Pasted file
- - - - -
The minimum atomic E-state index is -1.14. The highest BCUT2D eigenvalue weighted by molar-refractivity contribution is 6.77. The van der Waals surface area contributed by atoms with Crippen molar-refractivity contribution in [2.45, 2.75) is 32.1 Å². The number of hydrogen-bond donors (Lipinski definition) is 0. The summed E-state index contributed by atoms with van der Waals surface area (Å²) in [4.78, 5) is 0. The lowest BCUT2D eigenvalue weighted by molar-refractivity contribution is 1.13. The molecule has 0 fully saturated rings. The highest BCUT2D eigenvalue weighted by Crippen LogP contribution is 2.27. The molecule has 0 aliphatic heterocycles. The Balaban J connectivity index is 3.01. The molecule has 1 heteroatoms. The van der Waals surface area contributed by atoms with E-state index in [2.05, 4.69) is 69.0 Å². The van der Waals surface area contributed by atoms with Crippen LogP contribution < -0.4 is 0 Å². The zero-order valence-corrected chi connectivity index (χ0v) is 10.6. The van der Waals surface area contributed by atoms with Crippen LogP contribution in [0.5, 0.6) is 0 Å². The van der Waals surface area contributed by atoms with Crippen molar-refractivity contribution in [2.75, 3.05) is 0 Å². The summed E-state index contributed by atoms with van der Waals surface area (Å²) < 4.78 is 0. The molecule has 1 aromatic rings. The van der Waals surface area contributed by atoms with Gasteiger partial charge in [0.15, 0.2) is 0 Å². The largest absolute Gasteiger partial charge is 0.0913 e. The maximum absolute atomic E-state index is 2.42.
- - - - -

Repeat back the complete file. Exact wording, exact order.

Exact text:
The minimum atomic E-state index is -1.14. The highest BCUT2D eigenvalue weighted by molar-refractivity contribution is 6.77. The van der Waals surface area contributed by atoms with Crippen molar-refractivity contribution in [2.45, 2.75) is 32.1 Å². The number of hydrogen-bond donors (Lipinski definition) is 0. The summed E-state index contributed by atoms with van der Waals surface area (Å²) in [4.78, 5) is 0. The lowest BCUT2D eigenvalue weighted by molar-refractivity contribution is 1.13. The molecule has 0 fully saturated rings. The highest BCUT2D eigenvalue weighted by Crippen LogP contribution is 2.27. The molecule has 0 aliphatic heterocycles. The Balaban J connectivity index is 3.01. The molecule has 1 heteroatoms. The van der Waals surface area contributed by atoms with E-state index in [2.05, 4.69) is 69.0 Å². The van der Waals surface area contributed by atoms with Crippen LogP contribution < -0.4 is 0 Å². The zero-order valence-corrected chi connectivity index (χ0v) is 10.6. The van der Waals surface area contributed by atoms with Crippen LogP contribution in [0.5, 0.6) is 0 Å². The van der Waals surface area contributed by atoms with Crippen molar-refractivity contribution in [2.75, 3.05) is 0 Å². The summed E-state index contributed by atoms with van der Waals surface area (Å²) < 4.78 is 0. The molecule has 1 aromatic rings. The van der Waals surface area contributed by atoms with Gasteiger partial charge in [0.15, 0.2) is 0 Å². The largest absolute Gasteiger partial charge is 0.0913 e. The maximum absolute atomic E-state index is 2.42.